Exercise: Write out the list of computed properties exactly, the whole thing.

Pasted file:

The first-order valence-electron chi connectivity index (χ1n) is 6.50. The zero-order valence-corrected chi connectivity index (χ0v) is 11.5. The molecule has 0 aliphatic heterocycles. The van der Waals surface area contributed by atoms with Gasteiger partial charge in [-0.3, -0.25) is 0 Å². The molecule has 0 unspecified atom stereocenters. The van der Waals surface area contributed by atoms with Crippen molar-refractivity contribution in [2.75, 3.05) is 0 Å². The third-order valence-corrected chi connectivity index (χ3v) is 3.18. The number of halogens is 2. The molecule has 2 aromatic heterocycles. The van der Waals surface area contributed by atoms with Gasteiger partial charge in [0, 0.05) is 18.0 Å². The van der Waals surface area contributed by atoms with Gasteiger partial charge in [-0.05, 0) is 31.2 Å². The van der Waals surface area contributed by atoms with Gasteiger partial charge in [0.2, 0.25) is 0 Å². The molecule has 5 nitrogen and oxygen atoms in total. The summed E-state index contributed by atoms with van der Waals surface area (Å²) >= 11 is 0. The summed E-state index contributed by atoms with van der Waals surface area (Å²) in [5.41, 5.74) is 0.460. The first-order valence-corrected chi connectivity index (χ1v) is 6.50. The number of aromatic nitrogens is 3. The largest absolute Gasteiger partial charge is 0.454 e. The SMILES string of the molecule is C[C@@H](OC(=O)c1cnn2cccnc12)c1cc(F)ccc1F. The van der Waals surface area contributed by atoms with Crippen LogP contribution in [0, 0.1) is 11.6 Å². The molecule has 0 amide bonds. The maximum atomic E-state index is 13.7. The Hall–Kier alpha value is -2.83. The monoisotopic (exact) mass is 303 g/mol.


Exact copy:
The first-order valence-electron chi connectivity index (χ1n) is 6.50. The zero-order valence-corrected chi connectivity index (χ0v) is 11.5. The molecule has 0 aliphatic heterocycles. The van der Waals surface area contributed by atoms with Gasteiger partial charge in [-0.3, -0.25) is 0 Å². The molecule has 0 unspecified atom stereocenters. The van der Waals surface area contributed by atoms with Crippen molar-refractivity contribution in [2.75, 3.05) is 0 Å². The third-order valence-corrected chi connectivity index (χ3v) is 3.18. The number of halogens is 2. The molecule has 2 aromatic heterocycles. The van der Waals surface area contributed by atoms with Gasteiger partial charge in [0, 0.05) is 18.0 Å². The van der Waals surface area contributed by atoms with Gasteiger partial charge in [-0.05, 0) is 31.2 Å². The van der Waals surface area contributed by atoms with Gasteiger partial charge in [0.2, 0.25) is 0 Å². The molecule has 5 nitrogen and oxygen atoms in total. The summed E-state index contributed by atoms with van der Waals surface area (Å²) >= 11 is 0. The summed E-state index contributed by atoms with van der Waals surface area (Å²) in [5.41, 5.74) is 0.460. The first-order valence-corrected chi connectivity index (χ1v) is 6.50. The number of aromatic nitrogens is 3. The largest absolute Gasteiger partial charge is 0.454 e. The SMILES string of the molecule is C[C@@H](OC(=O)c1cnn2cccnc12)c1cc(F)ccc1F. The van der Waals surface area contributed by atoms with Crippen LogP contribution in [0, 0.1) is 11.6 Å². The molecule has 0 amide bonds. The maximum atomic E-state index is 13.7. The Hall–Kier alpha value is -2.83. The monoisotopic (exact) mass is 303 g/mol.